A recent report by CBRE has revealed that lifestyle hotels in the Middle East are on the rise, with guests expressing a willingness to pay on average a 16% premium, and in some cases a 30% premium, for a lifestyle hotel over a traditional one.
CBRE’s latest report explores why lifestyle hotels in the Middle East are accelerating in demand, looking at the core pillars that define lifestyle hotels in the region.
As the proliferation of lifestyle hotels continues to accelerate, CBRE explored the key pillars which define lifestyle hotels and end-users' demand profiles to see what drives guest behaviours, surveying over 50 Middle East based respondents representing over 20 nationalities. Of the respondents, 57% were under 35 and 94% were under 45.
KEY FINDINGS: WHY LIFESTYLE HOTELS LEAD THE PACK IN HOSPITALITY IN THE MIDDLE EAST
A strong visual identification is among the key findings in the report when it comes to the lifestyle hotel concept. “Most traditional definitions of lifestyle hotels tend to revolve around the notion of design-driven hotels with distinct characteristics that offer the benefits and perks typically expected from large chains,” CBRE explains.
Other elements of a successful lifestyle hotel, according to CBRE’s report, include, casual laid-back service, integration of local culture, smaller rooms in favour of collaborative public spaces, and urban location in some instances.
Only 63% of respondents were able to put forward a definition of a lifestyle hotel when prompted, says the consultant, while 87% of respondents agreed what a lifestyle hotel looked like, indicating that the lifestyle concept can generally be easily identified when designed correctly.
While urban location is also important to the lifestyle concept, CBRE analysed over 45,000 social media posts to discover that that lifestyle hotels based in urban locations were often tagged as lifestyle compared to boutique hotels in rural areas.
PREMIUM PRICES FOR LIFESTYLE HOTELS PREFERRED OVER TRADITIONAL HOTELS IN THE MIDDLE EAST
Interestingly, 59% of respondents indicated that they would be willing to pay a premium for a lifestyle hotel, with a range of responses spread out over the demography. The youngest respondents were willing to pay a premium ranging between 15% to 20%, while the oldest respondents were the most unwilling.
BRAND FAMILIARITY FOR LIFESTYLE HOTELS IN THE MIDDLE EAST
Another key question which emerged was around brand familiarity and its importance due to developers’ hesitancy when it comes to choosing lifestyle brands for their schemes, “in the belief that a lack of a sizable global footprint is reflective of an inability to attract potential guests,” noted CBRE.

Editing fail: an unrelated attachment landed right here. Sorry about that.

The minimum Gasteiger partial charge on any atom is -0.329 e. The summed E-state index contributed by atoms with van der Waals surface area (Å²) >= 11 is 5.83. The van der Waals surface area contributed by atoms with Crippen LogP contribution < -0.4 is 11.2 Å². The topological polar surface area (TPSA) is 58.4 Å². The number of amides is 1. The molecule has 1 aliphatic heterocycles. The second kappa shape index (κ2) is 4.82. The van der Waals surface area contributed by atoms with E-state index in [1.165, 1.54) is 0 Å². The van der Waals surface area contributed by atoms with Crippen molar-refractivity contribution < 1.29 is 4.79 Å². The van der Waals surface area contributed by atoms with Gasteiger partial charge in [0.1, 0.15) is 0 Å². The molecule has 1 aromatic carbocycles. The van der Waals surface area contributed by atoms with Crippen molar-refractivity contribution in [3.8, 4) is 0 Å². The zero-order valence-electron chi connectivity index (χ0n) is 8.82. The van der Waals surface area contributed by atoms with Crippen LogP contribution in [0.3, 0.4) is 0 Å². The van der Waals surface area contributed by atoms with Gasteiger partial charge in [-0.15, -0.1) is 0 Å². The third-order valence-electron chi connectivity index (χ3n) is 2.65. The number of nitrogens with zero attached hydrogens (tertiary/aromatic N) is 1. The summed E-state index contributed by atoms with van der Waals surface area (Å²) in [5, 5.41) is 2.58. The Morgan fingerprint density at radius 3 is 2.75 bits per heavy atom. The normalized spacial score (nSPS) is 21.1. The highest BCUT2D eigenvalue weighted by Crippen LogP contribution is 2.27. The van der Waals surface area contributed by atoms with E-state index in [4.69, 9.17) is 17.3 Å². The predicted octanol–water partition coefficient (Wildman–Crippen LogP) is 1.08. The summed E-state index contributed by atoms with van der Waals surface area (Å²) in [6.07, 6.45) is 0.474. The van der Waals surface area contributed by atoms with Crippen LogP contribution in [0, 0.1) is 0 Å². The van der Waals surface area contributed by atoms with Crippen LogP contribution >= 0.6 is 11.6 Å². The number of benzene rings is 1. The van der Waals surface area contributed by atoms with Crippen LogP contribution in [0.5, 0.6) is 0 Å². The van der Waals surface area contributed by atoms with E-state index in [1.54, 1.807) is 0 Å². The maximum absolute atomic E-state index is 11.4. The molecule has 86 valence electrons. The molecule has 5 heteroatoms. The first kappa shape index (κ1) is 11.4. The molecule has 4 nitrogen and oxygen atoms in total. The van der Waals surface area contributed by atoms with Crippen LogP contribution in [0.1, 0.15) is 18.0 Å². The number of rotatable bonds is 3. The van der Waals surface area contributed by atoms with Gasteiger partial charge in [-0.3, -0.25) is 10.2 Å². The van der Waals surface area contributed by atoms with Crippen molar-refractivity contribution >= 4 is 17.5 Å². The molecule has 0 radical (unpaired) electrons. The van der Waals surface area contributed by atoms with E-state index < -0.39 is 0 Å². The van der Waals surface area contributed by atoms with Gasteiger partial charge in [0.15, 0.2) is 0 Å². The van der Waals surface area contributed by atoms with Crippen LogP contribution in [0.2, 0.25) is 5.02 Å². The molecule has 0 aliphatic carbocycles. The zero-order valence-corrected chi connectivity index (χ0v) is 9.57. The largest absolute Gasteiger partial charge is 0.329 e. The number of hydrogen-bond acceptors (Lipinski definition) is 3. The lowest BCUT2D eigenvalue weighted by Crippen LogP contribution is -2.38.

However, according to CBRE, brand recognition was not as important for lifestyle hotels as it might be for traditional ones.
“When presented with a list of lifestyle hotel brands, respondents were asked to identify names that they recognised and then separately asked whether or not they preferred lifestyle hotels over traditional ones. Ultimately it was the demographic groups that were least familiar with the brands themselves, with brand recognition ranging from 7%-17%, who unanimously preferred lifestyle hotels, and those who were older and more familiar who did not,” said the consultant in a press release.
“Lifestyle hotels are sought after by the target market on a regional basis, and unlike traditional brands, do not necessarily need to have a large global footprint.
Instead, market reach should take a back seat to a culturally authentic and visually differentiated offerings, as these elements are the most important to potential guests. That said, these concepts should be adapted to the local market, and the idea that smaller rooms will be accepted due to the provision of a vibrant collaborative space does not hold true within the Middle East,” notes CBRE.
Ali Manzoor, Head of Hotels & Tourism – MENA at CBRE in Dubai made mention that the room sizes should generally align with market norms, and this concession will have a direct impact on potential development costs savings embedded within the DNA of lifestyle offerings.
He concluded: Nonetheless, given that guests are willing to pay premiums in relation to their traditional counterparts, this cost can potentially be offset by the guests’ propensity to pay over and above the market so long as the brand has a solid value proposition.
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